Fickell could pick up pieces from others, but blatant copying was incorrect, as he discovered in 2011.
He questioned himself, “Who are you, truly, and who do you want to be?” “You can’t be Jim Tressel, Urban Meyer, or John Cooper at the same time. Because you spend so much time with them, you’re a part of them all, but you need to find out who you are.”
The next stage was to figure out where he wanted to go and when he would be able to get there. After the 2016 season, Cincinnati found themselves in need of a coach.
Ohio State sports director Gene Smith stated, “There were colleges we spoke about, they were available, some he wasn’t interested in.” “There were certain areas he just wouldn’t go.” He comes from a big family and is a person who places a high importance on values. Cincinnati is one of those programs that is a good match for him.
“It was a once-in-a-lifetime chance.”
Fickell had a clear idea of how he wanted to play. His teams would play extremely tough, particularly on defense, while placing a high value on the run game and fundamentals, as well as minimizing errors.
The bigger difficulty would be in determining how to lead. Fickell understood he couldn’t be led by his emotions or impulses. He also realized that he wouldn’t be able to connect with a 120-man roster in the same manner that he did with a 10-man linebacker room. Those connections may develop over time. He had to put his faith in his team, just as Tressel and Meyer had put their faith in him.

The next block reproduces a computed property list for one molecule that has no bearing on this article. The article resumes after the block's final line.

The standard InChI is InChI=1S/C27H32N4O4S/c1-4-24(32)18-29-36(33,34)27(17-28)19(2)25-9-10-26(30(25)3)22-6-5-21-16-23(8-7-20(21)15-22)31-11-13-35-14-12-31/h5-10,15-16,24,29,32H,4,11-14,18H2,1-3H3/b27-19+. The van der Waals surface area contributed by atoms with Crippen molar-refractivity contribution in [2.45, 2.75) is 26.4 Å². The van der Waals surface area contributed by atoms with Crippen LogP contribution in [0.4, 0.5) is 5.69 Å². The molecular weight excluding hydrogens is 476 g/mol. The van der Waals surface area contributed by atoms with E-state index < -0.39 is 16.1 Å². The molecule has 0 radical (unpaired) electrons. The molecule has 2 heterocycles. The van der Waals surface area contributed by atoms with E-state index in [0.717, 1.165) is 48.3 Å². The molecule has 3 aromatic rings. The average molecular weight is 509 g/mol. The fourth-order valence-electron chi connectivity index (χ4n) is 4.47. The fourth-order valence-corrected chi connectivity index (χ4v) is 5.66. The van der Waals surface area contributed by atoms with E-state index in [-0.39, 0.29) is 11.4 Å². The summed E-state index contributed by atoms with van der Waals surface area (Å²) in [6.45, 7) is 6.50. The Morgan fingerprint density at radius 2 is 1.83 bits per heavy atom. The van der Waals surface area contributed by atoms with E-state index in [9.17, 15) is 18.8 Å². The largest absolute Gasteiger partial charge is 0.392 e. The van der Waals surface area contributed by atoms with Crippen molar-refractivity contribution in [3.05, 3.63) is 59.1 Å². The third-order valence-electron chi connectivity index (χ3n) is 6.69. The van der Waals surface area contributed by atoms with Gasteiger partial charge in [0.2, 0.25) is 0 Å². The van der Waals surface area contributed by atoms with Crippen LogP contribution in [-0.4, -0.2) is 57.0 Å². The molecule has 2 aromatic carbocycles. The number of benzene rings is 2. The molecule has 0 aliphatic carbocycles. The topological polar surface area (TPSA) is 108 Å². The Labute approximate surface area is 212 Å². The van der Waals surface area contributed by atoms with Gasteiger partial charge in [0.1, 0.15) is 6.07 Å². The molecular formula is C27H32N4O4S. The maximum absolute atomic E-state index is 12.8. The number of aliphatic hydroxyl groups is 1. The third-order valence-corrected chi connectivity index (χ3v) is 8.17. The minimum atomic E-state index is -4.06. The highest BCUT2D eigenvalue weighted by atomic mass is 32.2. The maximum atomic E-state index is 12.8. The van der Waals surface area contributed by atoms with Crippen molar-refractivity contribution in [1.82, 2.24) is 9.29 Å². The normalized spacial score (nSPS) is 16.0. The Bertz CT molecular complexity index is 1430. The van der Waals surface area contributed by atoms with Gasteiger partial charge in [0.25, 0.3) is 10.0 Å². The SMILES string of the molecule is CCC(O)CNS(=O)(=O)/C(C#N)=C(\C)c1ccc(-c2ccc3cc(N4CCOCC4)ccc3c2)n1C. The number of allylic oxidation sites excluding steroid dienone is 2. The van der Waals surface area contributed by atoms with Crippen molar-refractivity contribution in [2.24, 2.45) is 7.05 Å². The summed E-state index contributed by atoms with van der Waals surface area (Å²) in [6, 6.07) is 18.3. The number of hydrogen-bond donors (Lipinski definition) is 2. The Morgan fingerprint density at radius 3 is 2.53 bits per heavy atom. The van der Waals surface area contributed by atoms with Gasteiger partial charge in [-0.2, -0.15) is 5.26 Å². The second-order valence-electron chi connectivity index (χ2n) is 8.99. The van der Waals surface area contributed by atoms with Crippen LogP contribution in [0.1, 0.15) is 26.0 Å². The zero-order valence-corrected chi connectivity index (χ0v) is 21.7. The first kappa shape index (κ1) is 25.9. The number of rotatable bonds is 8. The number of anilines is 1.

Fickell, like most rookie coaches, had challenges. Cincinnati was 4-8 in 2017, losing seven games by more than ten points and four by more than 22 points. The Bearcats responded by going 11-2 in 2018, and they haven’t looked back since.
A Power 5 athletic director who has seen Fickell remarked, “He is a tough competitor.” “Within the storm of games, he’s created that feeling of confidence, composure, and calm that his team really loves and enables them to go out and just play loose and free.”
Luke Fickell (99) started 50 straight games as nose guard at Ohio State from 1993 to 1996, a program record that held until 2017. Getty Images/David Pensinger
DURING THE PRESEASON, COACHES WORK LONG DAYS, BUT IN LATE JULY AND EARLY AUGUST, Fickell would stay up late and rise up early. From the Tokyo Olympics, he couldn’t get enough Olympic wrestling.
Fickell may earn his livelihood as a football player, but he is magnetically attracted to the mat as one of Ohio’s best high school wrestlers.
“He still has a strong, burning love for wrestling,” Cincinnati senior quarterback Desmond Ridder said of Fickell, who went 106-0 in his last three years at DeSales High School in Columbus and won three state championships. “You can tell how large they are by looking at his hands. He just enjoys grabbing people and throwing them to the ground.”